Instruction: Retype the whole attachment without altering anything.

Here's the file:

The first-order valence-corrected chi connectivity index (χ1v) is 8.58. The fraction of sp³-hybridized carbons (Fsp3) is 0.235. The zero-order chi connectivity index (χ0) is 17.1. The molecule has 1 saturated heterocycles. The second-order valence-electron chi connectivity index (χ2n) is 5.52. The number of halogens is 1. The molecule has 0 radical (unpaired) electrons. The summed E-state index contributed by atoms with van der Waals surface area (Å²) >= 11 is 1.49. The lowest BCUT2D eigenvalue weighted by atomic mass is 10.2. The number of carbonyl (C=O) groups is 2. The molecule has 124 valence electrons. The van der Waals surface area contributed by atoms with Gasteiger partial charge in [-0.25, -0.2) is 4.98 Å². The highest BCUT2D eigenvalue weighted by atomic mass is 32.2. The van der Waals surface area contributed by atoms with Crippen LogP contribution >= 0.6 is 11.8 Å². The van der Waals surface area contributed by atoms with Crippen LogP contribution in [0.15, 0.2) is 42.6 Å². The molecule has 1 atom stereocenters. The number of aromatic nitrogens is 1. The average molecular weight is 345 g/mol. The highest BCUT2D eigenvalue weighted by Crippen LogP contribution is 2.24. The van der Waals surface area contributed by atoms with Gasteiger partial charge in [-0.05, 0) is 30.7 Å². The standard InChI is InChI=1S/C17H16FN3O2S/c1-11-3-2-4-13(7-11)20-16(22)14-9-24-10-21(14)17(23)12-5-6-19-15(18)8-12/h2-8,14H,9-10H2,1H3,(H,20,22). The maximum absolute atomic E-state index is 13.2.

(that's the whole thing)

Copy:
The first-order valence-corrected chi connectivity index (χ1v) is 8.58. The fraction of sp³-hybridized carbons (Fsp3) is 0.235. The zero-order chi connectivity index (χ0) is 17.1. The molecule has 1 saturated heterocycles. The second-order valence-electron chi connectivity index (χ2n) is 5.52. The number of halogens is 1. The molecule has 0 radical (unpaired) electrons. The summed E-state index contributed by atoms with van der Waals surface area (Å²) >= 11 is 1.49. The lowest BCUT2D eigenvalue weighted by atomic mass is 10.2. The number of carbonyl (C=O) groups is 2. The molecule has 124 valence electrons. The van der Waals surface area contributed by atoms with Gasteiger partial charge in [-0.25, -0.2) is 4.98 Å². The highest BCUT2D eigenvalue weighted by atomic mass is 32.2. The van der Waals surface area contributed by atoms with Crippen LogP contribution >= 0.6 is 11.8 Å². The van der Waals surface area contributed by atoms with Crippen LogP contribution in [0.15, 0.2) is 42.6 Å². The molecule has 1 atom stereocenters. The number of aromatic nitrogens is 1. The average molecular weight is 345 g/mol. The highest BCUT2D eigenvalue weighted by Crippen LogP contribution is 2.24. The van der Waals surface area contributed by atoms with Gasteiger partial charge in [-0.05, 0) is 30.7 Å². The standard InChI is InChI=1S/C17H16FN3O2S/c1-11-3-2-4-13(7-11)20-16(22)14-9-24-10-21(14)17(23)12-5-6-19-15(18)8-12/h2-8,14H,9-10H2,1H3,(H,20,22). The maximum absolute atomic E-state index is 13.2.